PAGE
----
Have you dreamed of a career where no two days are the same? Surveying could be the career for you.
Land surveyors work in the office and in the field. Out in the field, they use the latest technology such as high order GPS, Robotic Total Stations (theodolites), and aerial and terrestrial scanners to map an area, making computations and taking photos as evidence. In the office, surveyors then use sophisticated software, such as auto-cad to draft plans and map the onsite measurements. Surveyors work on a diverse variety of projects from land subdivision and mining exploration, to tunnel building and major construction, which means no two days are the same.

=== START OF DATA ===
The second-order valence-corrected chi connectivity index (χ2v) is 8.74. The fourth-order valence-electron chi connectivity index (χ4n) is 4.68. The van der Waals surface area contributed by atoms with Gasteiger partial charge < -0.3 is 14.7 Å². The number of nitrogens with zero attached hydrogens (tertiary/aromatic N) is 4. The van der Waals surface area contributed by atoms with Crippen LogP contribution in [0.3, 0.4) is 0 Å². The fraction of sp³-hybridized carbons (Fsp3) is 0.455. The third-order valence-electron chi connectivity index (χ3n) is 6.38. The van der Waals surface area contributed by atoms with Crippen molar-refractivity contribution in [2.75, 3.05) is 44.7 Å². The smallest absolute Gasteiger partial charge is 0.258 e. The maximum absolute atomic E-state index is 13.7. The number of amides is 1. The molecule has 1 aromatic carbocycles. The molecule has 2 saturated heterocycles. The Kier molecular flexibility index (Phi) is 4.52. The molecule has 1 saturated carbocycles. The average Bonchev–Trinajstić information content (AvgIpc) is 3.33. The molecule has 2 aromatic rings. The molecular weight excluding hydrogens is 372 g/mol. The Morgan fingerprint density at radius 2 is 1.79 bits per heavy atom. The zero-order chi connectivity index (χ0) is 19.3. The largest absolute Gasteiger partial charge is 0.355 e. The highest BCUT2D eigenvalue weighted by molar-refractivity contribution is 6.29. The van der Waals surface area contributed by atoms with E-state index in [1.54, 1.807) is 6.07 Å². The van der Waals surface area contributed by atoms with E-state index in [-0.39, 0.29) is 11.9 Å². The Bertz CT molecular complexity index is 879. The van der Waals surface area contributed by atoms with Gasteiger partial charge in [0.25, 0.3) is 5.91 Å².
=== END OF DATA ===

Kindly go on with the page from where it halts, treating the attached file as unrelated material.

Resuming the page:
Why become a surveyor?
- Surveying provides a great diversity of indoor and outdoor work, meaning you won’t be chained to a desk
- There is job variety; you can choose to work in many different industries from IT to archaeology
- The high demand for surveyors means it’s easy to get a job, and 95% of students find work within four months of graduating
- The salaries are excellent; graduates earn an average of $55-60k p.a.
- Surveyors have access to the latest technology and equipment
- Surveyors can work for themselves, in private firms or as part of government departments
How do I become a surveyor?
There are a number of ways to get into surveying. Vocational training is available to become a survey assistant or a survey technician. To become a professional surveyor, you will need to do an undergraduate degree or undergraduate coupled with a masters, depending on where you study. Graduate surveyors can then progress further with additional study to become a licensed or registered surveyor.
If you are interested in finding out more about the study pathways available to becoming a land surveyor, head over to this page to find out more.